Regarding the method and practice of mind-cultivation, the influence of Zen meditation on Lu-Wang idealists is unmistakable. Even Ch'eng Yi the rationalist, whenever he saw a man quietly sitting, was said to praise him very highly for showing a good spirit of learning (mind-cultivation).(10) But the most interesting case is probably that the difference between the Rationalist school of Ch'eng-Chu and the Idealist school of Lu-Wang is almost the same as the difference between the school of gradual enlightenment and that of sudden enlightenment in Zen, as was admitted even by the Neo-Confucian leaders of both camps. For example, when Chu Hsi likened the process of the investigation of things and extension of knowledge (for the sake of moral perfecting) to one's polishing the dusty mirror day by day until it becomes completely bright, he seemed to be imitating Shen-hsiu's(aa) "constant polishing of the mirror lest the dust should collect."(11) Whereas Wang Yang-ming's words "the mind of the sage is like a clear mirror.... it responds to all stimuli as they come and reflects everything"(l2) remind us of Hui-neng's doctrine of sudden awakening as expressed in his gaathaa about "the original purity of the mind." All these examples are sufficient to expose the complicated ideological relations between these two traditions that are apparently opposed to each other.

Interestingly, the more orthodox Neo-Confucianists learned about Mahaayaana Buddhism, the more they found a great danger of it contaminating Confucian humanism. They all realized that it was quite difficult to distinguish Confucianism from Mahaayaana Buddhism on the surface; they, therefore, took much pains to clarify the differences between the two traditions in terms of deep structure. And they always taught their disciples that the Confucian tra-

  1. "Original state" in Wing-tsit Chan's translation. See Wang Yang-ming, Instrucions for Practical Living, trans. Wing-tsit Chan (New York: Columbia University Press, 1963), p.141 (hereafter cited as Instructions).
  2. Ch'eng-Chu rationalists identify nature with the Principle, while Lu-Wang idealists hold that "Mind is the Principle."
  3. Erh-Ch'eng ch'uan-shu(bm) [Complete works of the Ch'eng brothers] (Taipei: Chunghua Book Co., 1966), vol. 2, Wai-shu(bn) [Additional works], 12:9B.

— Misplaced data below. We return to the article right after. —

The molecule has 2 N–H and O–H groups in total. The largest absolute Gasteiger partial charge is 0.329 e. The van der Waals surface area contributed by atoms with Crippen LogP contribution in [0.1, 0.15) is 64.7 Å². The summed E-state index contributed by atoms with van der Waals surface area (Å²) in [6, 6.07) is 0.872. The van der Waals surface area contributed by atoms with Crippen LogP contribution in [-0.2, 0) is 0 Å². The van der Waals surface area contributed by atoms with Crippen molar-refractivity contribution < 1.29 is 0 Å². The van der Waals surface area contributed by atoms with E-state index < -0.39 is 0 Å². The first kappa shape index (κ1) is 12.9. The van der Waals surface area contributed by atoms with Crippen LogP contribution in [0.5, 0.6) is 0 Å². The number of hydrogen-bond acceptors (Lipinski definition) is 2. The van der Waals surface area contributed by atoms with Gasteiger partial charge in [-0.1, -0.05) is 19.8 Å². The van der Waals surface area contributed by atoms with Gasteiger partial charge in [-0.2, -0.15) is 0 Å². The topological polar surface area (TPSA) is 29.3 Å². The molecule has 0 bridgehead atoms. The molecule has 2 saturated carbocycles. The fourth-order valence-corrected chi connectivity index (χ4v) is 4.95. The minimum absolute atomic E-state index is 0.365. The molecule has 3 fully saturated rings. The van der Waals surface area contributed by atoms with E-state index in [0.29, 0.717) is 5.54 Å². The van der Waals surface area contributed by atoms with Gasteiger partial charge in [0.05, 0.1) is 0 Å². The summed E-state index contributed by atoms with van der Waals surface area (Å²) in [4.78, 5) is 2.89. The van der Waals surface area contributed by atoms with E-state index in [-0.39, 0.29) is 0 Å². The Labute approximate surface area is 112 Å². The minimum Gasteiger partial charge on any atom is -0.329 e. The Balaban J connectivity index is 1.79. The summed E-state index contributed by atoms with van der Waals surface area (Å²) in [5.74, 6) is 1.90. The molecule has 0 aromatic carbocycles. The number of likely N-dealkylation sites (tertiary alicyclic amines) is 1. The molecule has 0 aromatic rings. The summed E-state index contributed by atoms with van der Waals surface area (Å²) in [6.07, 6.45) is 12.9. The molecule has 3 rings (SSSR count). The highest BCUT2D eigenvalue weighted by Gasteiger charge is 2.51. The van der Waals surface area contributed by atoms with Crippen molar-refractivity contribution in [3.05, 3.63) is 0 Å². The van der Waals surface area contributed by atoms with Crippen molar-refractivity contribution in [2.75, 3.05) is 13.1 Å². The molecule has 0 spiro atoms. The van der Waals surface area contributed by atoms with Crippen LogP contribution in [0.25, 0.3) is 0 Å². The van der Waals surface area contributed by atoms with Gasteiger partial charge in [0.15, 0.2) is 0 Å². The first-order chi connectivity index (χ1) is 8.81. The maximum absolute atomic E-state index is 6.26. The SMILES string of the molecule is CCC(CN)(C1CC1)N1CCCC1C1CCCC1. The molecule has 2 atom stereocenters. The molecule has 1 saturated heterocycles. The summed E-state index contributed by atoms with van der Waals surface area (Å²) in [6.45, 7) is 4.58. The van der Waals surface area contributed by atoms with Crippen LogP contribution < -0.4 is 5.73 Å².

4. Philip B. Yampolsky, trans., The Platform Sutra of the Sixth Patriarch (New York: Columbia University Press, 1967), p. 130.
  5. Wang Yang-ming, Instructions, p. 27.


dition was self-sufficient and self-consistent and that it was unnecessary to study Buddhism at all. As Chu Hsi said, "It is not necessary to examine the doctrines of Buddhism and Taoism deeply to understand them."(13) And Ch'eng Yi's advice to his students may represent the general negative attitude of the orthodox Neo-Confucianists toward Buddhism as a whole:

If one tries to investigate all the Buddhist doctrines in order to accept or reject them, before he has done that, he will already have been converted to be a is none better to determine, on the basis of facts, that the Buddhist doctrines are not in accord with those of the Sage. We already have in our Way whatever is correct in them. Whatever is incorrect will of course be rejected. It is simple and easy to stand firm this way.(14)

Ironically enough, it was mainly through the challenge and stimulation of Mahaayaana Buddhist thought, especially the totalistic philosophy of the Hua-yen school and Zen, that the orthodox Neo-Confucianists began to realize the necessity of rediscovering the metaphysico-religious significance of the fundamental principles existent in early Confucian classics, and reestablished these principles as the chief philosophical weapon to launch forceful attacks against (Mahaayaana) Buddhism in China.


We may now ask: On what philosophical ground can the orthodox Confucianists justify the legitimacy of their refutation of all non-Confucian systems of thought as heterodoxy (yi-tuan)? (15) Although no Confucian philosophers have ever speculated systematically on this problem of justification, there are, I think, three fundamental principles of the Confucian tradition that are complementary to one another and which the orthodox Neo-Confucianists have reconstructed and used as the necessary, if not exhaustive, criteria for their judging or rejecting the truth claims made by any other philosophico-religious system. These fundamental principles are: (1) the principle of jen-yi(ab) (jen manifested in gradational love), (2) the principle of sublime transcendence (kao-ming(ac)), and (3) the principle of the Mean in everyday moral practice (chung-yung(ad)).